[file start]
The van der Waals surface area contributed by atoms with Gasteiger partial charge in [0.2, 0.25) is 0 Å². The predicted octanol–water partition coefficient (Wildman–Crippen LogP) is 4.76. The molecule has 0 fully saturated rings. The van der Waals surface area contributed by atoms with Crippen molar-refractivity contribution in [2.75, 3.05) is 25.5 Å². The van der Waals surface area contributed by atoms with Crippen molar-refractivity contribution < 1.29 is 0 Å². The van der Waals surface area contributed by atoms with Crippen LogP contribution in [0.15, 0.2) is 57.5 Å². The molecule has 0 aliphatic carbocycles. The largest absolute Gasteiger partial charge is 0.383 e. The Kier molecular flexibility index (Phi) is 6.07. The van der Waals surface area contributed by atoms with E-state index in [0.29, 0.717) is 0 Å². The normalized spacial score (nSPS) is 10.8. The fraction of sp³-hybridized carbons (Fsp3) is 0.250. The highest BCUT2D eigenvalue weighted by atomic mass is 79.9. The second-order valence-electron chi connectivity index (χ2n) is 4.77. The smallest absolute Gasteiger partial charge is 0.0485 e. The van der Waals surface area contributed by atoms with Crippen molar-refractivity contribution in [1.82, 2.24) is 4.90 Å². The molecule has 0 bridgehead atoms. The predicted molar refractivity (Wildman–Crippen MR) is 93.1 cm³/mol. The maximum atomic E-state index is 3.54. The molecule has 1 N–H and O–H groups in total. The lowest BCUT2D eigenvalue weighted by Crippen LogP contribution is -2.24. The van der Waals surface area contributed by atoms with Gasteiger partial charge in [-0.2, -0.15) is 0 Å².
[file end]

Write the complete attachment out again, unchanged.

The van der Waals surface area contributed by atoms with Gasteiger partial charge in [0.2, 0.25) is 0 Å². The predicted octanol–water partition coefficient (Wildman–Crippen LogP) is 4.76. The molecule has 0 fully saturated rings. The van der Waals surface area contributed by atoms with Crippen molar-refractivity contribution in [2.75, 3.05) is 25.5 Å². The van der Waals surface area contributed by atoms with Crippen molar-refractivity contribution < 1.29 is 0 Å². The van der Waals surface area contributed by atoms with Crippen LogP contribution in [0.15, 0.2) is 57.5 Å². The molecule has 0 aliphatic carbocycles. The largest absolute Gasteiger partial charge is 0.383 e. The Kier molecular flexibility index (Phi) is 6.07. The van der Waals surface area contributed by atoms with E-state index in [0.29, 0.717) is 0 Å². The normalized spacial score (nSPS) is 10.8. The fraction of sp³-hybridized carbons (Fsp3) is 0.250. The highest BCUT2D eigenvalue weighted by atomic mass is 79.9. The second-order valence-electron chi connectivity index (χ2n) is 4.77. The smallest absolute Gasteiger partial charge is 0.0485 e. The van der Waals surface area contributed by atoms with Crippen molar-refractivity contribution in [1.82, 2.24) is 4.90 Å². The molecule has 0 bridgehead atoms. The predicted molar refractivity (Wildman–Crippen MR) is 93.1 cm³/mol. The maximum atomic E-state index is 3.54. The molecule has 1 N–H and O–H groups in total. The lowest BCUT2D eigenvalue weighted by Crippen LogP contribution is -2.24. The van der Waals surface area contributed by atoms with Gasteiger partial charge in [-0.2, -0.15) is 0 Å².